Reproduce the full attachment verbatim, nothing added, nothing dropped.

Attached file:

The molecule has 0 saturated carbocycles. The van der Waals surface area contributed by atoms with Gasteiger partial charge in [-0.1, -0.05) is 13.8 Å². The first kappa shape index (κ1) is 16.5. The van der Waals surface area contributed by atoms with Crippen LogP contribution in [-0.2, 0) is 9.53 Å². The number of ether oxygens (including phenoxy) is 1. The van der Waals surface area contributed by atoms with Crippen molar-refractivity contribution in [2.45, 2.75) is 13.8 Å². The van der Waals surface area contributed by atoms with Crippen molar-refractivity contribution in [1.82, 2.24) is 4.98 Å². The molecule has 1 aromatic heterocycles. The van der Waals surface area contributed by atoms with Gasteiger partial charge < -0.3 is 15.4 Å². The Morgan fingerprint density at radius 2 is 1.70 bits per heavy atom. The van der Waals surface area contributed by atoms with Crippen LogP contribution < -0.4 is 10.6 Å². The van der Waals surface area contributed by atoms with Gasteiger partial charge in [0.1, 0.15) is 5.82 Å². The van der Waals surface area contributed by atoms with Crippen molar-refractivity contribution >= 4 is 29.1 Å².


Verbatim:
The molecule has 0 saturated carbocycles. The van der Waals surface area contributed by atoms with Gasteiger partial charge in [-0.1, -0.05) is 13.8 Å². The first kappa shape index (κ1) is 16.5. The van der Waals surface area contributed by atoms with Crippen LogP contribution in [-0.2, 0) is 9.53 Å². The number of ether oxygens (including phenoxy) is 1. The van der Waals surface area contributed by atoms with Crippen molar-refractivity contribution in [2.45, 2.75) is 13.8 Å². The van der Waals surface area contributed by atoms with Crippen molar-refractivity contribution in [1.82, 2.24) is 4.98 Å². The molecule has 1 aromatic heterocycles. The van der Waals surface area contributed by atoms with Gasteiger partial charge < -0.3 is 15.4 Å². The Morgan fingerprint density at radius 2 is 1.70 bits per heavy atom. The van der Waals surface area contributed by atoms with Crippen LogP contribution < -0.4 is 10.6 Å². The van der Waals surface area contributed by atoms with Gasteiger partial charge in [0.1, 0.15) is 5.82 Å². The van der Waals surface area contributed by atoms with Crippen molar-refractivity contribution >= 4 is 29.1 Å².